The main accomplishment was when, on a large scale, Muslims began to creatively engage with the science and philosophy of the classical Greco-Roman-Byzantine tradition—and began to rethink those ideas. For pretty much the whole apparatus of science, mathematics and logic, Muslim scholars, along with others based in the Muslim world, provided corrections to the Greco-Roman tradition. How would you compare European and Islamic civilizations during this time?

PC: The Islamic world was much bigger and more urbanized, with more wealth and cultural patronage, and more ethnic and linguistic diversity.

Whereas the cities of western Christendom had populations measured in the thousands—Paris and London would have had maybe 20, each—Baghdad likely had hundreds of thousands of citizens. That accounts for the sense of trauma from the Muslim side. How could people from the edge of the known world invade this divinely protected, culturally sophisticated and militarily triumphant region?

There was a lot of soul searching on the part of the Muslims.

Islamic tradition built on many Christian traditions and revered many of the same figures known from the Bible and elsewhere—including Jesus. So for them, Jerusalem was at the center of a vast sacred landscape that stretched to Palestine and Syria. But many places—in Jerusalem, in Acre, Saidnaya and elsewhere—were claimed by more than one community. These were sacred sites for everyone, not just one group.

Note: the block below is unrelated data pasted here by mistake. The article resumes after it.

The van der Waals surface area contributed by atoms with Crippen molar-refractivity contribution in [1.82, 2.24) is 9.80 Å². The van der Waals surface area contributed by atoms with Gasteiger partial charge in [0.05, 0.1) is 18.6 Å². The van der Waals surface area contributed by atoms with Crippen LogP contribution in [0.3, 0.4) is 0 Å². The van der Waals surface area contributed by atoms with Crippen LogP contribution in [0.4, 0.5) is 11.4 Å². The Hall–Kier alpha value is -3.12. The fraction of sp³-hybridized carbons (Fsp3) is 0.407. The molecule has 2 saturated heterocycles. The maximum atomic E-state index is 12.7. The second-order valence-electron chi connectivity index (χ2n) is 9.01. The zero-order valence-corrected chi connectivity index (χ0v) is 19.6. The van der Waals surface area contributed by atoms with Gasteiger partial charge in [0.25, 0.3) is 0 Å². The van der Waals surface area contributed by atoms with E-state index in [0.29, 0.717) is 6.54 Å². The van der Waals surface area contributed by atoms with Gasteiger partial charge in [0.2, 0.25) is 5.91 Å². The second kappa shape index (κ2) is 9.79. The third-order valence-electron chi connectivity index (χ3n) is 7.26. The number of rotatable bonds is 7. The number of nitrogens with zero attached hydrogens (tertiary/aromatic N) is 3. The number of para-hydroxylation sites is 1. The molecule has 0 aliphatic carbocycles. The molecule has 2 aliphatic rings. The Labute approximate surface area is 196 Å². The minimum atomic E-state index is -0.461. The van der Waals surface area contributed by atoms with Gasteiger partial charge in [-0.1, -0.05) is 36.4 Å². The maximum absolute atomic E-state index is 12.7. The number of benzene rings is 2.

So they were actually sharing sacred sites that, in theory, they were supposed to be fighting over? Back then, there was a more collective approach to sanctity of space.

Why Muslims See the Crusades So Differently from Christians

We know for a fact that when the crusaders came, most Muslims did not raise a finger. No sooner did the crusaders infiltrate, they were accepted into the political landscape as any others that came: with alliances, wars, treaties, commerce. What did medieval Muslims think of Europeans?

Jerusalem: History of Islam, Christians and Jews and why it's the most controversial?

SM: The broad Muslim perception of Europeans was as cross-eyed barbarians. There is a story about crusader medicine, that they blood-let in order to let the demons out. The people who knew the crusaders gave a much more refined understanding, but the positive narratives were not widely disseminated. PC: Muslim travelers had a hierarchical world view.